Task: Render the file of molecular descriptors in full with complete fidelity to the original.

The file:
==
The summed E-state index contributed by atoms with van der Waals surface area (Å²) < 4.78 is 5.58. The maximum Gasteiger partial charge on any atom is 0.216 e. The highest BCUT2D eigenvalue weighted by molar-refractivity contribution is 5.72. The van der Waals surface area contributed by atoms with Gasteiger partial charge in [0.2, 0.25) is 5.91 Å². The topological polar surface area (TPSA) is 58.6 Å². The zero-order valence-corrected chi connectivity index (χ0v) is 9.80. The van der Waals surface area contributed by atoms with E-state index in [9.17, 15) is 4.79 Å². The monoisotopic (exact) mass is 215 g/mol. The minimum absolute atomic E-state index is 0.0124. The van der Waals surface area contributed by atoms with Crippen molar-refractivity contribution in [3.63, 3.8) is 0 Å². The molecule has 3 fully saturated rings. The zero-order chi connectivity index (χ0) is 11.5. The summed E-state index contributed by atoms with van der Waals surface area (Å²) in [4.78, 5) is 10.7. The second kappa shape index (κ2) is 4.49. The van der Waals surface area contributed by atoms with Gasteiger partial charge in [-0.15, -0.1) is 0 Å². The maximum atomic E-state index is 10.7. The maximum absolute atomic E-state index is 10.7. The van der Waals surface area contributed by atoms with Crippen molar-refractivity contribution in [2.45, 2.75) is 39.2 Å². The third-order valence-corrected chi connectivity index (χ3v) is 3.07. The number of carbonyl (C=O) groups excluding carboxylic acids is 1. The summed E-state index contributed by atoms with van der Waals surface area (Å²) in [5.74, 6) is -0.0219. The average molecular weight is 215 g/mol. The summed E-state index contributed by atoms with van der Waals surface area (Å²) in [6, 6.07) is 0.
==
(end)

The summed E-state index contributed by atoms with van der Waals surface area (Å²) < 4.78 is 5.58. The maximum Gasteiger partial charge on any atom is 0.216 e. The highest BCUT2D eigenvalue weighted by molar-refractivity contribution is 5.72. The van der Waals surface area contributed by atoms with Gasteiger partial charge in [0.2, 0.25) is 5.91 Å². The topological polar surface area (TPSA) is 58.6 Å². The zero-order valence-corrected chi connectivity index (χ0v) is 9.80. The van der Waals surface area contributed by atoms with E-state index in [9.17, 15) is 4.79 Å². The monoisotopic (exact) mass is 215 g/mol. The minimum absolute atomic E-state index is 0.0124. The van der Waals surface area contributed by atoms with Crippen molar-refractivity contribution in [3.63, 3.8) is 0 Å². The molecule has 3 fully saturated rings. The zero-order chi connectivity index (χ0) is 11.5. The summed E-state index contributed by atoms with van der Waals surface area (Å²) in [4.78, 5) is 10.7. The second kappa shape index (κ2) is 4.49. The van der Waals surface area contributed by atoms with Gasteiger partial charge in [-0.15, -0.1) is 0 Å². The maximum atomic E-state index is 10.7. The maximum absolute atomic E-state index is 10.7. The van der Waals surface area contributed by atoms with Crippen molar-refractivity contribution in [2.45, 2.75) is 39.2 Å². The third-order valence-corrected chi connectivity index (χ3v) is 3.07. The number of carbonyl (C=O) groups excluding carboxylic acids is 1. The summed E-state index contributed by atoms with van der Waals surface area (Å²) in [5.74, 6) is -0.0219. The average molecular weight is 215 g/mol. The summed E-state index contributed by atoms with van der Waals surface area (Å²) in [6, 6.07) is 0.